Ballard Ave. at 22nd Ave.
206-781-6776
Online: ballardfarmersmarket.wordpress.com
Sunday: 10 a.m.-3 p.m.

cap hill

Broadway Farmers Market
The Broadway Farmers Market at Seattle Central Community College has gotten bigger and better since it launched in 2004. In addition to hosting more vendors than a decade back, the Capitol Hill market is now held year-round. Vendors offering treats like fresh jam, just-baked whole pies and Jonboy Caramels are sprinkled between organic farms and creameries. And like the Ballard market, dogs are welcome. Plus, you’ll find plenty of spots for the kids to sit and nosh on something savory or sweet.

Broadway & E. Pine St.
Seattle, Wa 98122
206-547-2278
Online: seattlefarmersmarkets.org/markets/broadway
Sunday: 11 a.m.-3 p.m

u district
University District Farmers Market
The oldest neighborhood farmers market in Seattle took it to the streets in October 2013. That’s when the University District Farmers Market permanently moved from the parking lot of the University Heights Center to University Way between 50th and 52nd St. The new setup makes it even easier to get around the more than 20-year-old year old, year-round market. Grab a bite at the mini food court featuring crepes, Indian food, and empanadas. And in addition to all of that produce, kiddos can try cheese from Golden Glen Creamery and you can fill a growler with the addictive Rachel’s Ginger Beer.

Bonus: If you’re a U of W staff member or student don’t forget to bring your ID to the info booth every first Saturday of the month for a free market coupon.

5031 University Way N.E.
Seattle, Wa 98105
206-547-2278
Online: seattlefarmersmarkets.org/markets/u_district
Saturday: 9 a.m.-2 p.m.

west seattle

West Seattle Farmers Market
A Sunday market with a neighborhood vibe that’s worth the drive from any part of town, the almost 15-year-old West Seattle Farmers Market in the West Seattle Junction is bustling, even in the cold weather months. Warm up with hot cider from Rockridge Orchards, chow down on a trio of salmon sliders from Loki Fish Co. and pick up some fresh tulips from Alm Hill Gardens.

California Ave. S.W. & S.W. Alaska St.
Seattle, Wa 98116
206-547-2278
Online: seattlefarmersmarkets.org/markets/west_seattle
Sunday: 10 a.m.-2 p.m.

Do you have a favorite year-round farmer’s market? Tell us why it’s your fave in a comment below. 

-Sara Billups

Photos from the Ballard Farmers Market Facebook page and Richie D. via Yelp.  

Pucker Up: Where to Score the Best Cherry Pie

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There’s not much kids like more than cherry pie…except maybe cherry pie topped with ice cream. For breakfast. National Cherry Pie Day is February 20, and the holiday is as good a reason as any to hit up one of the Seattle area’s finest pie purveyors. Read on for where to score the freshest, tartist, cherry-ist slices in (and out of) town.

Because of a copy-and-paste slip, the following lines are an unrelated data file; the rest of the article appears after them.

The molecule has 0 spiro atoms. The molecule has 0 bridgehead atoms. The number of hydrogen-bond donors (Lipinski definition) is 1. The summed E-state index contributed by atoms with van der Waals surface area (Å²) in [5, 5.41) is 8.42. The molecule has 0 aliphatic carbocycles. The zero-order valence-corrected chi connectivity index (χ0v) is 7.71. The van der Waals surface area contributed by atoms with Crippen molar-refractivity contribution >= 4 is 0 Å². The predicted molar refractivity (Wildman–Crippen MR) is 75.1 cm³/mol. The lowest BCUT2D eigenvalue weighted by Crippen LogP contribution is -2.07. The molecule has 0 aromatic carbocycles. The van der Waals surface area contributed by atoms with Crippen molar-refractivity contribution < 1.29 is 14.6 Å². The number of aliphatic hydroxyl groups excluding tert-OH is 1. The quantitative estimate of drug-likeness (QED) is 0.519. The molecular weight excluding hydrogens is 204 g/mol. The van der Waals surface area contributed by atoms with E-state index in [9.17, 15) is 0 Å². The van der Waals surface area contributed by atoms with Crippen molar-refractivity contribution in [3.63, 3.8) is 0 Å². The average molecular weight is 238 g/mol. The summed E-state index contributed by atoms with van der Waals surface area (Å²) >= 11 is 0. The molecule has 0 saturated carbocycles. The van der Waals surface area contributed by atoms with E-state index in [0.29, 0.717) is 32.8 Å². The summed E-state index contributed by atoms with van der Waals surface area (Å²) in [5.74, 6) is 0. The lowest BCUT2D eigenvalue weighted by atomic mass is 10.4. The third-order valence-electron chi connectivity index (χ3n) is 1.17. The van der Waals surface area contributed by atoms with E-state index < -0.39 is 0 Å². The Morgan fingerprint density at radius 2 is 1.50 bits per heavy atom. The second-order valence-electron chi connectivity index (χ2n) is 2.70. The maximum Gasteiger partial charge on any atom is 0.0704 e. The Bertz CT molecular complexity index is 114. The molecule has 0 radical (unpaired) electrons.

A la Mode Pie

<a target="_blank" href="http://alamodeseattle.com/&quot; target="_blank">A la Mode’s</a> Star-Spangled Sour Cherry Pie is covered with kid-approved cut-out star crust pieces and filled with sour cherries that play perfectly off buttery dough. Bonus: A la Mode sits across from Woodland Park playground and the zoo and is a sweet reward at the end of a family outing. A couple of tables line the window inside, but if it’s nice out you can walk across the street to the park, grab a picnic table, and dig in. 821 Phinney Ave. N. Seattle, Wa 98103 206-383-3796 Online: <a target="_blank" href="http://alamodeseattle.com/&quot; target="_blank">alamodeseattle.com</a>fuck

Did we miss your favorite cherry pie purveyor? Be sure to let us know in the comments section below.

– Sara Billups

Twede’s Cafe photo by Laura B. via Yelp, A la Mode Pie photo via Yelp, Snohomish Pie Co. by Frederick P. via Yelp; all other photos via business Facebook pages or websites.  

Three New Reasons to Love East Capitol Hill

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A sleepy part of Capitol Hill just scored a trio of locally owned food-centric spots that are about to become some of your favorite places to take the kids. Meet neighborhood cafe Tallulah’s and its neighbors, general store Cone & Steiner and cookie (and ice cream!) shop Hello Robin. Any one of the three justify a visit, but put them together and you’ve got yourself a weekend outing you’ll like as much as your little ones.

tallulah 2

Tallulah’s
Linda Derschang (who’s launched a slew of restaurants/watering holes on the Hill, including Oddfellows, Smith and Bait Shop) opened Tallulah’s last December in a bright, airy corner space in the new 19th & Mercer Building. Named after Derschang’s adult daughter Tallulah Anderson, the eatery is jam-packed at night and doesn’t take reservations for small groups. While it’s a good add to your date night list, the time to go with the kids is during weekend brunch, which gets going at 9 a.m. You’ll find the place filled with as many families as couples, with a kid’s menu featuring reasonably priced options like oversized slices of cinnamon toast, sweet grits with maple butter and a single, monster-sized pancake that’s so delicious it manages to get better with every bite.